THE DANGERS OF DISTRACTED DRIVING AND NEW YORK’S CELL PHONE LAW

car accident

According to the Center for Disease Control (CDC), every day, nine people are killed because of distracted driving. Just five seconds of diverted attention at 55 miles per hour equates to driving the entire length of a football field blindfolded. Young drivers are especially vulnerable to being involved in distracted driving accidents. Between being more likely to use a phone while driving, more likely to drink and drive, and less likely to wear a seatbelt, young drivers pose a heightened risk on the road.

Distracted driving is any activity that can take your attention away from driving and can be visual, cognitive and/or manual. All pose a danger to those on the road but not all are not illegal in the state of New York. Visual distractions occur when a driver takes their eyes off the road. Cognitive distractions are essentially thoughts, or when the driver becomes distracted by those thoughts. Manual distractions occur when the driver takes their hands off the wheel. One example of manual distraction is the use of cell phones while driving. Though any form of distracted driving can be dangerous, New York’s distracted driving laws only apply when a law enforcement official sees a cell phone in a driver’s hand while the vehicle is in motion.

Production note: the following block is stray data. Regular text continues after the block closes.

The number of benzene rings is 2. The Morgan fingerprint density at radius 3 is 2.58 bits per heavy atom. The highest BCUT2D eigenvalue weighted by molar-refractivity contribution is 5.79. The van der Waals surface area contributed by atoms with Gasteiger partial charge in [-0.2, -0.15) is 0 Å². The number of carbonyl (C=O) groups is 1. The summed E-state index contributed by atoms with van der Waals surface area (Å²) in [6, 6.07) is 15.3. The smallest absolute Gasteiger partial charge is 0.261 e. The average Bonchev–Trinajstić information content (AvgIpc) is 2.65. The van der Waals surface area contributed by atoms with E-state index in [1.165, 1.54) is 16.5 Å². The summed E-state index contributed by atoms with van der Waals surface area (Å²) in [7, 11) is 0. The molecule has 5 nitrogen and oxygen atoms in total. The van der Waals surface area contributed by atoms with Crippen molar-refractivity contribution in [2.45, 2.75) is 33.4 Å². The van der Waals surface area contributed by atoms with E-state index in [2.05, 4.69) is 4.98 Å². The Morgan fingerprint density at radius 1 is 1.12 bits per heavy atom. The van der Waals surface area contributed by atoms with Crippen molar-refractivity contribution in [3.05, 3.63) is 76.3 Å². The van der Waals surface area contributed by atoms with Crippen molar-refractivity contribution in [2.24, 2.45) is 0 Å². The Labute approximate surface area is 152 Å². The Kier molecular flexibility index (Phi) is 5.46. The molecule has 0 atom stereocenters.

To reduce the use of cell phones while driving and resulting accidents, New York has enacted strict laws for the use of mobile electronic devices while driving. In the State of New York any form of use of a mobile electronic device is prohibited including talking on a cell phone, texting sending emails, taking pictures and playing games. In recent years, the New York legislature has harshened the penalties for using a mobile electronic device. One violation can result in 5 points on your license as well as fines. Because young drivers pose a heightened risk on roadways, a violation of this law while driving on a learner’s permit or junior license, results in an automatic 120-day suspension of their driver’s license.

According to a recent survey, while 90% of Americans find it “unacceptable” that drivers text while driving, 35% of the respondents surveyed admitted to doing just that. To keep the road safer, it is important to be a role model to young people while at the wheel. Keep the phone away and emphasize their responsibility to stay focused while driving. Turning the phone’s setting to “airplane mode” will prohibit calls and other notifications from coming in. This greatly decreases the chance that a phone will become a distraction.

In the unfortunate event that you are injured by a distracted driver, do not hesitate to contact the attorneys at Spiegel, Brown and Fichera, LLP for a consultation of your case free of charge.